Tag Archives | language

✱ Politics as sport

When politics is a sport, people love nothing more than to dress up in their team’s colours and hurl abuse at the other side. While it’s all very tiresome for those for whom politics is something serious and dignified, political sport is deeply satisfying and team psychology is no small part of democracy as it’s practiced. Besides, who really wants to trust something as serious and dignified as politics to people who don’t know how to have a little fun.

So political sport is ok, but people keep getting the teams mixed up! For starters, ‘left’ and ‘right’ don’t refer to anything useful and haven’t for a long time, as far as I can see. I’ll spare you the stuff about the French Revolution and the arbitrariness of the names — that’s besides the point. ‘Liberal’ and ‘conservative’ don’t much refer to anything useful either.

For just one example, let’s consider one of the great conservative insights (yes, there are some! Goal kick.) For traditional conservatives, the world isn’t full of individual human beings, but rather people who practise particular cultures. That is to say, people aren’t detached or generic entities but come preloaded with certain inheritances of history, language, geography and other shared particularities that they did not choose to have but which nonetheless form a significant part of their identity. How not? For instance, I can’t help but experience the world through the eyes of my upbringing in suburban Australia to middle-class parents of British working-class origins. And though I hesitate to identify with ‘gay’ culture, I nevertheless share with many other gay people a certain experience of being somehow different and outside, and a gradual discovery of what this means. My curiosity about the world has led me to discover and reflect upon the meaning of all this so that it is now possible for me to write the paragraph you are now reading, and who’s to say that my upbringing and other unchosen particularities of my existence have not greatly contributed to this curiosity. This is simply to say I am who I am for many reasons, and not entirely by choice.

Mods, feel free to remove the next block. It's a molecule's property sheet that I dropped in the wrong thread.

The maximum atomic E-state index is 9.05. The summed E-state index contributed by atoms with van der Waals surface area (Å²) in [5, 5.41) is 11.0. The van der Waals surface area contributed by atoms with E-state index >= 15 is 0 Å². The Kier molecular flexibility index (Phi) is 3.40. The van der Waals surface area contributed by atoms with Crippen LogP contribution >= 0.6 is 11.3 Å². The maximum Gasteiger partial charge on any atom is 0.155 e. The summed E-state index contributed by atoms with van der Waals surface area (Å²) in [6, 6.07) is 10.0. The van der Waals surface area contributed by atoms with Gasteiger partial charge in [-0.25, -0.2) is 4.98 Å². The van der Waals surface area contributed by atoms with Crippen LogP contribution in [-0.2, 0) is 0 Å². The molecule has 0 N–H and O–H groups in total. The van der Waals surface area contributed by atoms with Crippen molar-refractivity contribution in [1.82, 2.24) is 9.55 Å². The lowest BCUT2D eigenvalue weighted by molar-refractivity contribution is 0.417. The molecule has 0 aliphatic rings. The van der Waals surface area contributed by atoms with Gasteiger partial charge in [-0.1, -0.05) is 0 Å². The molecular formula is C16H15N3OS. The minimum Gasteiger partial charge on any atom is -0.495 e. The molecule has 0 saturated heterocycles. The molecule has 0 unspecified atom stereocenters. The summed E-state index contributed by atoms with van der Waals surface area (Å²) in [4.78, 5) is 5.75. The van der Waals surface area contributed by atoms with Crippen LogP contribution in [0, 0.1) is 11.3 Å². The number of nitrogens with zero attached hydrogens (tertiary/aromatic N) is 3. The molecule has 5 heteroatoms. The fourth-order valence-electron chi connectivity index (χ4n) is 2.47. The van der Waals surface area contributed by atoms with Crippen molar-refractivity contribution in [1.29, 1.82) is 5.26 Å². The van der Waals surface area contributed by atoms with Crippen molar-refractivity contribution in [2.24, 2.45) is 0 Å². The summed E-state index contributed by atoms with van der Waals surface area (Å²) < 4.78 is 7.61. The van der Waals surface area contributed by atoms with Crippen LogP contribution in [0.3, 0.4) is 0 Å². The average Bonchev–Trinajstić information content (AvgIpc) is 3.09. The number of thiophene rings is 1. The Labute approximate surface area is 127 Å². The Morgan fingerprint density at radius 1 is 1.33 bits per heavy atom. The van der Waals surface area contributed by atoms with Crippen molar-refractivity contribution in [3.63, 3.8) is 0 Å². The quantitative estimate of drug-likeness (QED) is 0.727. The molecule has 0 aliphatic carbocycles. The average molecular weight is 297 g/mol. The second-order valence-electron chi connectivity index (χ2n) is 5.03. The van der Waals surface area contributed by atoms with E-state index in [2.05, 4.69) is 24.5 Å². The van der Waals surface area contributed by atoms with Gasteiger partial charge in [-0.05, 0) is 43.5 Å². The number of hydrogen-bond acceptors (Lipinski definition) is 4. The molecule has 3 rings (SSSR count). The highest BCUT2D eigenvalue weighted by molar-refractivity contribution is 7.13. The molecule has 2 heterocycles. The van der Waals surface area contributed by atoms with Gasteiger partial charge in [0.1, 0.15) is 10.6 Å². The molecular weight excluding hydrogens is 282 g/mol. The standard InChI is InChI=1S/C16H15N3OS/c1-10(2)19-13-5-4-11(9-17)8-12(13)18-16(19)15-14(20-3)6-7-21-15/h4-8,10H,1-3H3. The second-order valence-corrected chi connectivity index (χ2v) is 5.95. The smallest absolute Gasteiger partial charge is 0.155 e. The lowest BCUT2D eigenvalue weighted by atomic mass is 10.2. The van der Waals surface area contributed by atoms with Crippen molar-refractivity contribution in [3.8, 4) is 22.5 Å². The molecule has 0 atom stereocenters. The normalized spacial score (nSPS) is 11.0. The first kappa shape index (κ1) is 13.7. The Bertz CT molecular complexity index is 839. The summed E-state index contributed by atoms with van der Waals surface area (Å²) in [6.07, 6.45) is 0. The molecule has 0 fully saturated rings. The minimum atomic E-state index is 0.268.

In any case, if a great conservative insight is that people are part of common cultures and communities, and thus a large part of the conservative political project is precisely to conserve these communities, what are we to think when Margaret Thatcher, as leader of the British Conservative party, says there is no such thing as society?

Well, it turns out Thatcher is speaking as a liberal! For her, and for lots of others from the late 1970s onwards, people are detached, generic individuals who make rational decisions in their own self-interest, and somehow the combined total of everyone doing this makes the whole of ‘society’ better off. This ghastly melange of classical Enlightenment liberalism, welfare economics and cherry-picked bits of Adam Smith, often goes (unhelpfully) by the name neoliberalism. The political project of neoliberalism therefore consists mostly in removing the barriers between the way things are and a universal state of affairs in which people (or to use the fashionable metonym — consumers) are able to exercise the power of their choice in free markets. Hence all the deregulation, privatisation and outsourcing (and flat wages, job insecurity and lack of corporate responsibility) you might have noticed in the last couple of decades.

So… is it the Right or the Left responsible for this? What does such a question even mean? If we want to, we can start splintering into ‘social’ and ‘economic’ liberals (as if these can be easily or sensibly separated), but such semantic contortions simply mask a flaw in the starting categories. Visual posters like this one that attempt to map out the entirety of the left-right political spectrum are admittedly a broadly helpful aid to understanding, but only serve to make the point that ‘left’ and ‘right’ are too diffuse to be of any use in the first place, even if people’s actual views fall neatly into the little boxes as illustrated.